We interviewed each caregiver on the iOS-based caregiver survey, and parents and caregivers gave us more information about the literacy learning that happens at home and in the community. We all had such a great time at the party, and the small interactions that took place really built trust and strengthened our relationships with the families. Even better, we established a two-way dialogue between the home and school, both in-person and through the Sprig Learning online platform. Our students’ parents can now see activities that we recommend to further learning in the home, and trust that we are both working together to lead their little learner down a path to success.

Parent-Teacher Partnerships Lead to Success

The lasting effect of parents and teachers working together is clear when we see these students grow into healthy, confident, and curious lifelong learners. It’s important to find the approaches and strategies that work best for your classroom, but always remember to listen, be open-minded, and to have fun.

 

This guest post on the Sprig Learning Blog was contributed by  Elise Twyford, a teacher and lifelong learner based out of Toronto, Ontario. You can follow Elise here.

For more information about a holistic approach to assessment or holistic education, book a demo today or send us an email at letstalk@spriglearning.com.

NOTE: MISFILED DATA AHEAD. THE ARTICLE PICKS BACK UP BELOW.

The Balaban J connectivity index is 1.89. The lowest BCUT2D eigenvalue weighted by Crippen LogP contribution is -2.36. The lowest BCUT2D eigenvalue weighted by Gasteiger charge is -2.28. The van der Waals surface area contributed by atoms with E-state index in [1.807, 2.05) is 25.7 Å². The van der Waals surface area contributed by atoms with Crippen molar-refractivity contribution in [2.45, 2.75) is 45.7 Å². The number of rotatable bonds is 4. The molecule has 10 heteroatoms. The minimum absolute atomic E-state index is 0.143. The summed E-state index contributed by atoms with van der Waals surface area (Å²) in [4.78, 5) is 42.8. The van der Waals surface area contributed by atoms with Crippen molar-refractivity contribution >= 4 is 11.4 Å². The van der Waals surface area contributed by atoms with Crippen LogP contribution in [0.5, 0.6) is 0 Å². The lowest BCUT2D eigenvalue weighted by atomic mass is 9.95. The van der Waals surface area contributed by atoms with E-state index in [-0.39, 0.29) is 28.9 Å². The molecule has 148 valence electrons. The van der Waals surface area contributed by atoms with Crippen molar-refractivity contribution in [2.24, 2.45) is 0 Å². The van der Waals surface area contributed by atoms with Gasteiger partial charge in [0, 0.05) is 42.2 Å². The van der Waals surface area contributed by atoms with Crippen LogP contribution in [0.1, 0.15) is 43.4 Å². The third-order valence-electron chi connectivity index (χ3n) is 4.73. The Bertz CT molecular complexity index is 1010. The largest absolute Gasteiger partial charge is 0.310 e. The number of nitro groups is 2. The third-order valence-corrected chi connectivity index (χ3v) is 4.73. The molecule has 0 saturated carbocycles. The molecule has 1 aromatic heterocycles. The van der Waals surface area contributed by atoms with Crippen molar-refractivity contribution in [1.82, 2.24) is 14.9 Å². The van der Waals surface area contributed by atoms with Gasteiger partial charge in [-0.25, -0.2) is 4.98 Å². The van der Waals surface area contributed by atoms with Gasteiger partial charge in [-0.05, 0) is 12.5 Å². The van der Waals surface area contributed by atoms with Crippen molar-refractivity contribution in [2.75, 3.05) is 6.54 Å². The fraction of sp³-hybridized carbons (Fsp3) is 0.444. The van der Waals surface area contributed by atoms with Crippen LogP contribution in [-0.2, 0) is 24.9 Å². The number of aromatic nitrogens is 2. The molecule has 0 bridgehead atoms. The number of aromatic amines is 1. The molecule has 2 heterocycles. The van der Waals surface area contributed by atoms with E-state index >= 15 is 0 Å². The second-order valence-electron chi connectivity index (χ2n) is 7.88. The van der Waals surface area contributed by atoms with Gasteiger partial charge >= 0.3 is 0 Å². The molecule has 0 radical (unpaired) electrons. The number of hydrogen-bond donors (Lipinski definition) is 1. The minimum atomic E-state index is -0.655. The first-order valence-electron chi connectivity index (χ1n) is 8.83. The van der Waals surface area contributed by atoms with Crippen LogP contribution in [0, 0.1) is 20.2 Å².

Digital Literacy is Important, Early Literacy is Important-er

Coding, digital literacy, tech etiquette – these competencies are being squeezed into curriculums faster than you can say ‘growth mindset’. There is a justified reasoning behind this digital push, but let’s not forget the importance of early literacy.

Without developing digital skills, students will have trouble entering the workforce. Without developing early literacy, students will have trouble mastering digital skills. Herein lies the problem: failure to promote early literacy ripples through student learning as reading, writing and speaking are the foundation for success.

Why are oral language and early literacy skills so important?

Oral language and literacy are key components of early student learning and the greatest initial predictors of a child’s success in school. It is the bedrock on which literacy can build. Babies begin to acquire language within months of being born and by age five, they can master basic sound system structures and grammar. Children who do not develop the necessary language, reading and writing skills in their early years of schooling are at risk of developing further challenges in other areas of learning.

“Human beings are born to speak; they have an innate gift for figuring out the rules of the language used in their environment.

In addition, early language skills are predictive of later reading comprehension development. A 2011 report found that poor ‘comprehenders’ in the fifth grade – those with poor reading comprehension despite adequate word-reading skills – showed weak language skills as early as 15 months of age (Justice, Mashburn, &Petscher, in press). Oral Language is a skill practiced all the time with teachers, educators, parents, peers and members of the community and if supported properly, encourages reading and writing.